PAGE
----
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Terms in this set (52)
an informative and entertaining story within a story.
The Associated Press, a worldwide news-gathering cooperative owned by its subscribers.
information that may be attributed to a source by title but not by name. (a White House aide said ...)
a reporter's assigned area of responsibility. It may be an institution, such as a courthouse; a geographical area, such as a small town; or a subject, such as health care.
(short for "web blog") a Web-based publicatoin in which articles, issued periodically, appear in reverse chronological order.
a line identifying the author of a story
a new form of media in which citizens actively participate in gathering and writing information, often in the form of news
a story clipped from a newspaper (or downloaded from a journalism website)
a direct question designed to draw a specific response (example: "Will you be a candidate?")
a Web site designed as a general entry point for Internet users in a city and its nearby suburbs
what reporters write (a story is a piece of copy)
(verb) to stay on top of significant developments on a beat or to report on a specific event
the caption that accompanies a newspaper or magazine photograph
the time by which a reporter or editor must have completed scheduled work
a conversation between two or more people, neither of whom is normally the reporter.
to inject the reporter's or the newspaper's opinion into a news story or headline
a technique of teasing readers with material coming later in the story as a way of encouraging them to keep reading
Freedom of Information act
A law passed in 1966 to make it easier to obtain information from federal agencies. The law was amended in 1974 to improve access to government records.
editors who determine what readers or viewers read, hear, and see.
a shortened word for paragraph
a lead that reports a new development or recently discovered fact
coverage of the actions of government or business, or the reporting of an event, such as a crime, an accident, or a speech
Web links among audio, video, and pictures.
the opening paragraph of a story in which the "who" is reported by name
having conversations with sources
Invasion of privacy
violation of a person's right to be left alone
a news story that has information arranaged in descending order of importance
a story intended to reveal material not generally known
the pursuit of information that has been concealed, such as evidence of wrongdoing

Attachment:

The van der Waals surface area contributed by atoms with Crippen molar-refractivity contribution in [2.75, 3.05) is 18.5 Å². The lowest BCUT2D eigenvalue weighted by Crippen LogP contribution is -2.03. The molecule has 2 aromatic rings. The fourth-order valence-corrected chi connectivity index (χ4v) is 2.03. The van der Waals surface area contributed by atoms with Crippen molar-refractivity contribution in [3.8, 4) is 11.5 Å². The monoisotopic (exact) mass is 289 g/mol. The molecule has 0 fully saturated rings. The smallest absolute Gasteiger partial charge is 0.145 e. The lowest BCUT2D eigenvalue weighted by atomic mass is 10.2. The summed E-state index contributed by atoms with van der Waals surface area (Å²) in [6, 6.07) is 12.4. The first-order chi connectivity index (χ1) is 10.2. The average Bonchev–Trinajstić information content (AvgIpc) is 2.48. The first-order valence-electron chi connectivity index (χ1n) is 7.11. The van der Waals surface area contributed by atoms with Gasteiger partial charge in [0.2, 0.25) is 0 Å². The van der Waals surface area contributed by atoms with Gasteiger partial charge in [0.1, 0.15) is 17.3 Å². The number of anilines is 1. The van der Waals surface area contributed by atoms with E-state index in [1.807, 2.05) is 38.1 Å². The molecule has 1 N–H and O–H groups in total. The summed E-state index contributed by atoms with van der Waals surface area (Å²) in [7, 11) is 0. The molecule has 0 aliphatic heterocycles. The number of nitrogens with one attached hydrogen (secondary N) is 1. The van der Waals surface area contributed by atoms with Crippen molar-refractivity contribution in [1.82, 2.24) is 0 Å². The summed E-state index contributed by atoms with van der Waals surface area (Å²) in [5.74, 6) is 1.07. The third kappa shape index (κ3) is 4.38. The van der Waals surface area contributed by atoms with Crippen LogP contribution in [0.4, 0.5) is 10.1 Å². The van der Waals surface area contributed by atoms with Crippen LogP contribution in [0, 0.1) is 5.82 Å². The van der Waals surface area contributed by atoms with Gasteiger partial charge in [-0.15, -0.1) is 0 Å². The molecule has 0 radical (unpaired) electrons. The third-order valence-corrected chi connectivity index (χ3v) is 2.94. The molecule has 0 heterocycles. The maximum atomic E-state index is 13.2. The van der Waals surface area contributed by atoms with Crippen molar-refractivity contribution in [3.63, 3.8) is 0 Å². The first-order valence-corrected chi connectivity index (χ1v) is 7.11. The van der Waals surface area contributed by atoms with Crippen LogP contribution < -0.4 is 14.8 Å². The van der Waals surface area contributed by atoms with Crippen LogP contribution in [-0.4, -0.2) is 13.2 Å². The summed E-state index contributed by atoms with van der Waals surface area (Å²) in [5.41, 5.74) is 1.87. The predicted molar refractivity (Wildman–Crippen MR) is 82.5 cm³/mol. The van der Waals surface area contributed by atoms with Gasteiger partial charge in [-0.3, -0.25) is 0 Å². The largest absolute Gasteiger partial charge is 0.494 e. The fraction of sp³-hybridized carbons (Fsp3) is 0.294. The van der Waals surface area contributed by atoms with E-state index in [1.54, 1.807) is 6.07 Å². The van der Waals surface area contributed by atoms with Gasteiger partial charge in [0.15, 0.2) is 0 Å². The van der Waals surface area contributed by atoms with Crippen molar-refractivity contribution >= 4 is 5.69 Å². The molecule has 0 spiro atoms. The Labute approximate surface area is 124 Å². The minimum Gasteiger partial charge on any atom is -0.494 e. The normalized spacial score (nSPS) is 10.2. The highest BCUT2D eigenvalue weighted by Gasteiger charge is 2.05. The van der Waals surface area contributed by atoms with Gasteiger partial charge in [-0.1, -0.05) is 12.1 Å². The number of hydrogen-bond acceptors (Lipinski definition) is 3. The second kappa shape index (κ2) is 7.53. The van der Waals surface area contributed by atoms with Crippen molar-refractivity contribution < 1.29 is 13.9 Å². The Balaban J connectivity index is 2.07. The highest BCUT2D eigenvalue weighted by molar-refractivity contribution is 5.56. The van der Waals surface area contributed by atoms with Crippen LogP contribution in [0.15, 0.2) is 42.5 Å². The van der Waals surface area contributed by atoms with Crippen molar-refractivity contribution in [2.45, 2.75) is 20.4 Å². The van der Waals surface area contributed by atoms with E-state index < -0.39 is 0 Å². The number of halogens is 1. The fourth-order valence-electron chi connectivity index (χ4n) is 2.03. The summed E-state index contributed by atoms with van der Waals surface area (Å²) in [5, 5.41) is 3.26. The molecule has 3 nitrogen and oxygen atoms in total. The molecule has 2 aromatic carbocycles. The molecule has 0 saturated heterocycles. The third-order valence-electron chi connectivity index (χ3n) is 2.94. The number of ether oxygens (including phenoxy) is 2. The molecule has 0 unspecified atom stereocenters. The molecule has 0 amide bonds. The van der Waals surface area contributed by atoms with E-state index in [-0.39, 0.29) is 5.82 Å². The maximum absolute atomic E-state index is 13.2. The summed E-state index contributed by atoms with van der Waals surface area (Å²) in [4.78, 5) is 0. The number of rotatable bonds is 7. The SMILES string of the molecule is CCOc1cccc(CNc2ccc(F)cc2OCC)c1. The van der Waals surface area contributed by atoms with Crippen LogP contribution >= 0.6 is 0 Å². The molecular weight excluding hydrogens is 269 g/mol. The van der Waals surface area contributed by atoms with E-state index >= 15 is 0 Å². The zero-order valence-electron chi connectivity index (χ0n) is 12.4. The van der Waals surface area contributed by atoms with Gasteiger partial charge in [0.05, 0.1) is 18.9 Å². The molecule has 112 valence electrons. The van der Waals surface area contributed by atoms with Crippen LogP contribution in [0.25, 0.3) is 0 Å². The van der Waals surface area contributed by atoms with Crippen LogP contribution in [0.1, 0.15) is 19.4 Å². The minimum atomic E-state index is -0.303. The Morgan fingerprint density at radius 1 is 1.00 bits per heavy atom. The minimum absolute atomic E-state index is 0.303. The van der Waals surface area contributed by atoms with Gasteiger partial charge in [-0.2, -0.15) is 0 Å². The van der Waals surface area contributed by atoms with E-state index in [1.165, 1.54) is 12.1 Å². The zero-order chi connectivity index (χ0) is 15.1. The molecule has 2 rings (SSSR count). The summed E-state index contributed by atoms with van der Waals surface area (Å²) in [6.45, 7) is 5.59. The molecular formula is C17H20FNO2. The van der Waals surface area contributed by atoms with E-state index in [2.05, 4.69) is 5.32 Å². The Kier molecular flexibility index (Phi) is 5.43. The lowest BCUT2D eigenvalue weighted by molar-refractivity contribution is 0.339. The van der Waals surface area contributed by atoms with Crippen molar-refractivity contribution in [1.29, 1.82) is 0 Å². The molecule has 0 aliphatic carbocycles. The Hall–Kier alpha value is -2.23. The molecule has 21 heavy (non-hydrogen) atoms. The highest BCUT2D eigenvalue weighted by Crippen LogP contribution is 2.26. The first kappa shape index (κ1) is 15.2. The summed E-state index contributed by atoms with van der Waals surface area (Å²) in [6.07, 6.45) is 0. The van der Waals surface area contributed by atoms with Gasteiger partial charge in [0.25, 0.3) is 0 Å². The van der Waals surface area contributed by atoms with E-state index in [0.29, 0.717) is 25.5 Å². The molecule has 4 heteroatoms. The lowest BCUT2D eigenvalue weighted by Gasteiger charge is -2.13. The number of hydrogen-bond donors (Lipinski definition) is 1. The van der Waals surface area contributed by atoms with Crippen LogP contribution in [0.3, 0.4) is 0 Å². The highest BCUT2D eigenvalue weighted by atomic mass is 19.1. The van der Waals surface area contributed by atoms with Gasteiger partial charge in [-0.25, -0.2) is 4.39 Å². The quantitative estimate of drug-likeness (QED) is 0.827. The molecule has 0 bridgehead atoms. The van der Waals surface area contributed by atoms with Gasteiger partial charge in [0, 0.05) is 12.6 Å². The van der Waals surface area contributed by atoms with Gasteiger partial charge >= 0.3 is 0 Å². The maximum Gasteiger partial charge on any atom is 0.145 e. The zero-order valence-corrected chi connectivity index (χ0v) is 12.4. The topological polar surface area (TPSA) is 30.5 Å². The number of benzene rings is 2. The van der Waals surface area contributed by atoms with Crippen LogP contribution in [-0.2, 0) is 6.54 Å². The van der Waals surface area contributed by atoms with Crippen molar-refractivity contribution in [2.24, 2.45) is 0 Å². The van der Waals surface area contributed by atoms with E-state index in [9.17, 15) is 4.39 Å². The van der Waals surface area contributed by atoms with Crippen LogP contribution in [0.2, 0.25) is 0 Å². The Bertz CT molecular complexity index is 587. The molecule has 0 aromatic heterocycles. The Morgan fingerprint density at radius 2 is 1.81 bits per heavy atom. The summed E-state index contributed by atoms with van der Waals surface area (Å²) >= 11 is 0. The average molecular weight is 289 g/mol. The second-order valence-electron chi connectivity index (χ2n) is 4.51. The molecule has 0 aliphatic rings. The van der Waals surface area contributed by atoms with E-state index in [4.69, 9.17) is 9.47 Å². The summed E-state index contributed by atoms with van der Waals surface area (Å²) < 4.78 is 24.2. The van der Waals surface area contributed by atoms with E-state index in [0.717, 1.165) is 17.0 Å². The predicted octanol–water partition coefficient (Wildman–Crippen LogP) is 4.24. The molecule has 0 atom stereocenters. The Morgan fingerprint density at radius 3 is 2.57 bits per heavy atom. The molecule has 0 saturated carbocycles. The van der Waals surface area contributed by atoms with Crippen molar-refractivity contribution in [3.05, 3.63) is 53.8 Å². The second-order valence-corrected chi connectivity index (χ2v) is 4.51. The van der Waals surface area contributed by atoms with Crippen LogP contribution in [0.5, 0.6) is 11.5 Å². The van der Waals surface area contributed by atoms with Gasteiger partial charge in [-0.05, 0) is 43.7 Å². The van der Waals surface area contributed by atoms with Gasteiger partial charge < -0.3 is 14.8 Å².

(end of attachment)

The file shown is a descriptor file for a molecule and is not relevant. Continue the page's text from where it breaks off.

(1) the first paragraph or first several paragraphs of a story (also lede); (2) the story given the best display on Page One; and (3) a tip from someone.
an introduction to a broadcast story (radio or television) that can be an excerpt or explanation
damage to a person's reputation caused by a false written statemetn that brings the person into hatred, contempt, or ridicule -- or injures his or her business or occupational pursuit
the news room library, where published stories, photos, etc. are stored for future reference (now mostly on-line)
the telling of a story, usually in chronological order
how important or interesting a story is
a paragraph that summarizes the key element or elements of a story (also called a nut graf)
Open Meetings law
a state or federal law guaranteeing public access to meetings of public officials (also called a sunshine law)
Open Records law
a state or federal law guaranteeing public access to many -- but not all -- kinds of government records
a question that permits the respondent some latitude in the answer, with more than a simple "yes" or "no"
using any part of another person's writing and passing it off as your own
an item that is sent out by a group or individual seeking publicity from the media (also called a news release or handout)
a defense against libel that claims the right to repeat what goernment officials say or do in their official capacities
a story intended to reveal the personality or character of a person or an institution
(noun) the exact words of a source; (verb) to report those words inside quotation marks
legislation giving journalists the right to protect the identity of their sources
a secondary (smaller story) intended to go with a major story on the same topic
a lead that uses a quote, anecdote, or other literary device to attract the reader
stories about trends, personalities, or lifestyles (time element is not usually important)
the term most journalists use for a newspaper article (also called piece)
a book of rules on grammar, punctuation, capitalization, and abbreviation in newspaper text
the first paragraph of a news story, with a summary of two or more actions (rather than one main point)
the first paragraph of a news story, using the informal "you" (2nd person)
THIS SET IS OFTEN IN FOLDERS WITH...
JOUR 3030 Final Exam
Grammar, Writing, and Words
Quiz Three: Economics of Journalism
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